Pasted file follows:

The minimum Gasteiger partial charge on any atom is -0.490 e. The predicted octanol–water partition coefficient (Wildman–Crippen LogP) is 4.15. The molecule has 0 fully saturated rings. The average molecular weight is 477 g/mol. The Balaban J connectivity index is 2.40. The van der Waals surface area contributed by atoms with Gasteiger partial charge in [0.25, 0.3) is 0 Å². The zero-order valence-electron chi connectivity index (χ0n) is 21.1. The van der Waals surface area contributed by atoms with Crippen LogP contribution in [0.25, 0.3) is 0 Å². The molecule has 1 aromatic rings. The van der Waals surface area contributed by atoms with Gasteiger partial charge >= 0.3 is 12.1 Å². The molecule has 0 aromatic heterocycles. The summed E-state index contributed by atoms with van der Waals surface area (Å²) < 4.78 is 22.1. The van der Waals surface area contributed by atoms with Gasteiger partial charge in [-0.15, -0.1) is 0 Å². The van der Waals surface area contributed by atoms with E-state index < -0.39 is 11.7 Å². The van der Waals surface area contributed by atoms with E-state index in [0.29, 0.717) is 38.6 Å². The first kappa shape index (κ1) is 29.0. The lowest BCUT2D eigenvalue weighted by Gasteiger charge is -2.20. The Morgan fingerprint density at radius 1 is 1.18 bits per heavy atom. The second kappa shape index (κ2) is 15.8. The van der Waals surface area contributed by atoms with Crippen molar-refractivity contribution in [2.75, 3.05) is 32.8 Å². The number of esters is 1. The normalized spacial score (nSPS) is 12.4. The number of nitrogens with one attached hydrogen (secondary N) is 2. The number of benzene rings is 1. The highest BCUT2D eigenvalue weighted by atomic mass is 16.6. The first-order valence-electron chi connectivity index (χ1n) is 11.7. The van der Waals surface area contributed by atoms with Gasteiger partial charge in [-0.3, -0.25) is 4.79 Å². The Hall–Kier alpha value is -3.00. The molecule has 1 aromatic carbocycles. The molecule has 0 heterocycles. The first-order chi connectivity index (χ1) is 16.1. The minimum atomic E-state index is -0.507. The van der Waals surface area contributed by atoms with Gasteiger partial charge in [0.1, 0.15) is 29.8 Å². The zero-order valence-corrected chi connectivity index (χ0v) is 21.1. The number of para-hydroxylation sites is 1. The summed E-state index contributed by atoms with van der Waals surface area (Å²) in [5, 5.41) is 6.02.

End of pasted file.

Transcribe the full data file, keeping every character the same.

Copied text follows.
The minimum Gasteiger partial charge on any atom is -0.490 e. The predicted octanol–water partition coefficient (Wildman–Crippen LogP) is 4.15. The molecule has 0 fully saturated rings. The average molecular weight is 477 g/mol. The Balaban J connectivity index is 2.40. The van der Waals surface area contributed by atoms with Gasteiger partial charge in [0.25, 0.3) is 0 Å². The zero-order valence-electron chi connectivity index (χ0n) is 21.1. The van der Waals surface area contributed by atoms with Crippen LogP contribution in [0.25, 0.3) is 0 Å². The molecule has 1 aromatic rings. The van der Waals surface area contributed by atoms with Gasteiger partial charge >= 0.3 is 12.1 Å². The molecule has 0 aromatic heterocycles. The summed E-state index contributed by atoms with van der Waals surface area (Å²) < 4.78 is 22.1. The van der Waals surface area contributed by atoms with Gasteiger partial charge in [-0.15, -0.1) is 0 Å². The van der Waals surface area contributed by atoms with E-state index < -0.39 is 11.7 Å². The van der Waals surface area contributed by atoms with E-state index in [0.29, 0.717) is 38.6 Å². The first kappa shape index (κ1) is 29.0. The lowest BCUT2D eigenvalue weighted by Gasteiger charge is -2.20. The Morgan fingerprint density at radius 1 is 1.18 bits per heavy atom. The second kappa shape index (κ2) is 15.8. The van der Waals surface area contributed by atoms with Crippen molar-refractivity contribution in [2.75, 3.05) is 32.8 Å². The number of esters is 1. The normalized spacial score (nSPS) is 12.4. The number of nitrogens with one attached hydrogen (secondary N) is 2. The number of benzene rings is 1. The highest BCUT2D eigenvalue weighted by atomic mass is 16.6. The first-order valence-electron chi connectivity index (χ1n) is 11.7. The van der Waals surface area contributed by atoms with Gasteiger partial charge in [-0.3, -0.25) is 4.79 Å². The Hall–Kier alpha value is -3.00. The molecule has 1 aromatic carbocycles. The molecule has 0 heterocycles. The first-order chi connectivity index (χ1) is 16.1. The minimum atomic E-state index is -0.507. The van der Waals surface area contributed by atoms with Gasteiger partial charge in [0.1, 0.15) is 29.8 Å². The zero-order valence-corrected chi connectivity index (χ0v) is 21.1. The number of para-hydroxylation sites is 1. The summed E-state index contributed by atoms with van der Waals surface area (Å²) in [5, 5.41) is 6.02.